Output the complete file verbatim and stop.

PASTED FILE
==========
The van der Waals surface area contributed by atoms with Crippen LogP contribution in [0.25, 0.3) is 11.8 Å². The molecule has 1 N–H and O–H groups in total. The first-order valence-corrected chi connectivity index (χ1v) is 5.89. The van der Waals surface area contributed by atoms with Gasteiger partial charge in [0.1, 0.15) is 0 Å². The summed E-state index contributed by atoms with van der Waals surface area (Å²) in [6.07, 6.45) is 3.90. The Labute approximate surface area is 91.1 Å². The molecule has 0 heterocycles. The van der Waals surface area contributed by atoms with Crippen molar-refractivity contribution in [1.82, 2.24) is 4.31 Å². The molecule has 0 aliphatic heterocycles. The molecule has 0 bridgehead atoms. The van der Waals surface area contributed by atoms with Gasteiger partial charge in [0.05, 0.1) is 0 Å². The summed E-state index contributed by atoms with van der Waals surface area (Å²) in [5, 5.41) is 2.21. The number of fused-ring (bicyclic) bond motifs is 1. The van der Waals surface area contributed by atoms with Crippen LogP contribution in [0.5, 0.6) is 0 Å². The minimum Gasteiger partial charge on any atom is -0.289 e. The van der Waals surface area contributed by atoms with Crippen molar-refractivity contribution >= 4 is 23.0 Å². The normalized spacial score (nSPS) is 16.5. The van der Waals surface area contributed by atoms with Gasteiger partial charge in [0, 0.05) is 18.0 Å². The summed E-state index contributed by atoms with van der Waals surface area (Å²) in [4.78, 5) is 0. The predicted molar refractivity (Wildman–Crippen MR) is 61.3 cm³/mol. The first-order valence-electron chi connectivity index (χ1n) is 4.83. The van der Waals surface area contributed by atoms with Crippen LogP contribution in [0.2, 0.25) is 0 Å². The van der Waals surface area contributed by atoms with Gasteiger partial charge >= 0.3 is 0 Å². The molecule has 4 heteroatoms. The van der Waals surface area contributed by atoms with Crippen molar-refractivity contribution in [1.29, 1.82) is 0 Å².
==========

The van der Waals surface area contributed by atoms with Crippen LogP contribution in [0.25, 0.3) is 11.8 Å². The molecule has 1 N–H and O–H groups in total. The first-order valence-corrected chi connectivity index (χ1v) is 5.89. The van der Waals surface area contributed by atoms with Gasteiger partial charge in [0.1, 0.15) is 0 Å². The summed E-state index contributed by atoms with van der Waals surface area (Å²) in [6.07, 6.45) is 3.90. The Labute approximate surface area is 91.1 Å². The molecule has 0 heterocycles. The van der Waals surface area contributed by atoms with Crippen molar-refractivity contribution in [1.82, 2.24) is 4.31 Å². The molecule has 0 aliphatic heterocycles. The molecule has 0 bridgehead atoms. The van der Waals surface area contributed by atoms with Gasteiger partial charge in [0.05, 0.1) is 0 Å². The summed E-state index contributed by atoms with van der Waals surface area (Å²) in [5, 5.41) is 2.21. The number of fused-ring (bicyclic) bond motifs is 1. The van der Waals surface area contributed by atoms with Crippen LogP contribution in [0.5, 0.6) is 0 Å². The minimum Gasteiger partial charge on any atom is -0.289 e. The van der Waals surface area contributed by atoms with Crippen molar-refractivity contribution >= 4 is 23.0 Å². The normalized spacial score (nSPS) is 16.5. The van der Waals surface area contributed by atoms with Gasteiger partial charge in [0, 0.05) is 18.0 Å². The summed E-state index contributed by atoms with van der Waals surface area (Å²) in [4.78, 5) is 0. The predicted molar refractivity (Wildman–Crippen MR) is 61.3 cm³/mol. The first-order valence-electron chi connectivity index (χ1n) is 4.83. The van der Waals surface area contributed by atoms with Crippen LogP contribution in [0.2, 0.25) is 0 Å². The van der Waals surface area contributed by atoms with Gasteiger partial charge >= 0.3 is 0 Å². The molecule has 4 heteroatoms. The van der Waals surface area contributed by atoms with Crippen molar-refractivity contribution in [1.29, 1.82) is 0 Å².